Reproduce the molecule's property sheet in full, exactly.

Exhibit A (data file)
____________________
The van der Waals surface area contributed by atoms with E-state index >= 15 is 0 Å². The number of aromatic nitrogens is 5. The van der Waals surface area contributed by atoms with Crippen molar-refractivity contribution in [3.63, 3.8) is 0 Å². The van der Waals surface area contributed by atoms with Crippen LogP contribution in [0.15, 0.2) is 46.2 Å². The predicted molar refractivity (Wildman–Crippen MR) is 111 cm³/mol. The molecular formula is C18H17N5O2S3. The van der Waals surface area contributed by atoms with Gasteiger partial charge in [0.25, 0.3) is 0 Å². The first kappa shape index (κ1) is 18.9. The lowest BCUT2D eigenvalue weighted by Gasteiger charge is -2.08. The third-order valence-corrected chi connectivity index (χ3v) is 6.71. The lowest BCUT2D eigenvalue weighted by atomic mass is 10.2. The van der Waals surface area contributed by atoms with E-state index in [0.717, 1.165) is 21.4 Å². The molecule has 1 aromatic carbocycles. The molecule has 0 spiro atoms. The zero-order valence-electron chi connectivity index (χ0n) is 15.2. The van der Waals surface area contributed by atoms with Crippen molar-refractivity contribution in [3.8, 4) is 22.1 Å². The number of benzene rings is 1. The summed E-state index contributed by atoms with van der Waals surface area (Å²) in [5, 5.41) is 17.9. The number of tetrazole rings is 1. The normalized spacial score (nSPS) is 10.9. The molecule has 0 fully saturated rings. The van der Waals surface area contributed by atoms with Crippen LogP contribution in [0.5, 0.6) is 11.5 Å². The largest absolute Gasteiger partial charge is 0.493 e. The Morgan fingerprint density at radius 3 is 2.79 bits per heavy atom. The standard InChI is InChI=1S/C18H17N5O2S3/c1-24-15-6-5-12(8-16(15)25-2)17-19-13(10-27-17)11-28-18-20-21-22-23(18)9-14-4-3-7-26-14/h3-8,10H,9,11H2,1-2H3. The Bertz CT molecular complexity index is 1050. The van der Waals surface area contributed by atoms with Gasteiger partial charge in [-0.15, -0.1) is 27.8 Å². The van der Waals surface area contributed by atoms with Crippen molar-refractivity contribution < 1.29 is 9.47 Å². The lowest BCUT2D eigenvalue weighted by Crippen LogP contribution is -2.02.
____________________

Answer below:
The van der Waals surface area contributed by atoms with E-state index >= 15 is 0 Å². The number of aromatic nitrogens is 5. The van der Waals surface area contributed by atoms with Crippen molar-refractivity contribution in [3.63, 3.8) is 0 Å². The van der Waals surface area contributed by atoms with Crippen LogP contribution in [0.15, 0.2) is 46.2 Å². The predicted molar refractivity (Wildman–Crippen MR) is 111 cm³/mol. The molecular formula is C18H17N5O2S3. The van der Waals surface area contributed by atoms with Gasteiger partial charge in [0.25, 0.3) is 0 Å². The first kappa shape index (κ1) is 18.9. The lowest BCUT2D eigenvalue weighted by Gasteiger charge is -2.08. The third-order valence-corrected chi connectivity index (χ3v) is 6.71. The lowest BCUT2D eigenvalue weighted by atomic mass is 10.2. The van der Waals surface area contributed by atoms with E-state index in [0.717, 1.165) is 21.4 Å². The molecule has 1 aromatic carbocycles. The molecule has 0 spiro atoms. The zero-order valence-electron chi connectivity index (χ0n) is 15.2. The van der Waals surface area contributed by atoms with Crippen molar-refractivity contribution in [3.8, 4) is 22.1 Å². The number of benzene rings is 1. The summed E-state index contributed by atoms with van der Waals surface area (Å²) in [5, 5.41) is 17.9. The number of tetrazole rings is 1. The normalized spacial score (nSPS) is 10.9. The molecule has 0 fully saturated rings. The van der Waals surface area contributed by atoms with Crippen LogP contribution in [0.5, 0.6) is 11.5 Å². The largest absolute Gasteiger partial charge is 0.493 e. The Morgan fingerprint density at radius 3 is 2.79 bits per heavy atom. The standard InChI is InChI=1S/C18H17N5O2S3/c1-24-15-6-5-12(8-16(15)25-2)17-19-13(10-27-17)11-28-18-20-21-22-23(18)9-14-4-3-7-26-14/h3-8,10H,9,11H2,1-2H3. The Bertz CT molecular complexity index is 1050. The van der Waals surface area contributed by atoms with Gasteiger partial charge in [-0.15, -0.1) is 27.8 Å². The van der Waals surface area contributed by atoms with Crippen molar-refractivity contribution < 1.29 is 9.47 Å². The lowest BCUT2D eigenvalue weighted by Crippen LogP contribution is -2.02.